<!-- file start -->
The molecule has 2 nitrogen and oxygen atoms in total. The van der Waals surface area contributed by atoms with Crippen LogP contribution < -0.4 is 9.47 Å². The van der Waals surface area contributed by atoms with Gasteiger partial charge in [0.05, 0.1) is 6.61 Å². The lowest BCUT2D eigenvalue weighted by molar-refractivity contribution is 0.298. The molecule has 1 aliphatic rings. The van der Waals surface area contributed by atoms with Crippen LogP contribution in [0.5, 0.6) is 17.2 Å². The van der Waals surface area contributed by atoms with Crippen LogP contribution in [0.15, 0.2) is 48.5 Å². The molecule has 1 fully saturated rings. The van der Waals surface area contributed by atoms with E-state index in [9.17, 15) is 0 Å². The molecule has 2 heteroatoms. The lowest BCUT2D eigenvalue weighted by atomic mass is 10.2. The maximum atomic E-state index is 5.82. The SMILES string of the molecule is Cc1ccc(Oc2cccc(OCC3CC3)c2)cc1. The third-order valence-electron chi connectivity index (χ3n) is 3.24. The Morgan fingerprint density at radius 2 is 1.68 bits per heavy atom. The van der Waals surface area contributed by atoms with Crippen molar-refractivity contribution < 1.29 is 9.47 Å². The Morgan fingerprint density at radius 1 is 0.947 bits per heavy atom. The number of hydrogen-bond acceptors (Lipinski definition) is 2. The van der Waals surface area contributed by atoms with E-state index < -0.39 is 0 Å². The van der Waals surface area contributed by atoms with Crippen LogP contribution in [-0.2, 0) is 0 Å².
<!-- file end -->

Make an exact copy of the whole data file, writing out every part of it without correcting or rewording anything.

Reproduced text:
The molecule has 2 nitrogen and oxygen atoms in total. The van der Waals surface area contributed by atoms with Crippen LogP contribution < -0.4 is 9.47 Å². The van der Waals surface area contributed by atoms with Gasteiger partial charge in [0.05, 0.1) is 6.61 Å². The lowest BCUT2D eigenvalue weighted by molar-refractivity contribution is 0.298. The molecule has 1 aliphatic rings. The van der Waals surface area contributed by atoms with Crippen LogP contribution in [0.5, 0.6) is 17.2 Å². The van der Waals surface area contributed by atoms with Crippen LogP contribution in [0.15, 0.2) is 48.5 Å². The molecule has 1 fully saturated rings. The van der Waals surface area contributed by atoms with E-state index in [9.17, 15) is 0 Å². The molecule has 2 heteroatoms. The lowest BCUT2D eigenvalue weighted by atomic mass is 10.2. The maximum atomic E-state index is 5.82. The SMILES string of the molecule is Cc1ccc(Oc2cccc(OCC3CC3)c2)cc1. The third-order valence-electron chi connectivity index (χ3n) is 3.24. The Morgan fingerprint density at radius 2 is 1.68 bits per heavy atom. The van der Waals surface area contributed by atoms with Crippen molar-refractivity contribution < 1.29 is 9.47 Å². The Morgan fingerprint density at radius 1 is 0.947 bits per heavy atom. The number of hydrogen-bond acceptors (Lipinski definition) is 2. The van der Waals surface area contributed by atoms with E-state index < -0.39 is 0 Å². The van der Waals surface area contributed by atoms with Crippen LogP contribution in [-0.2, 0) is 0 Å².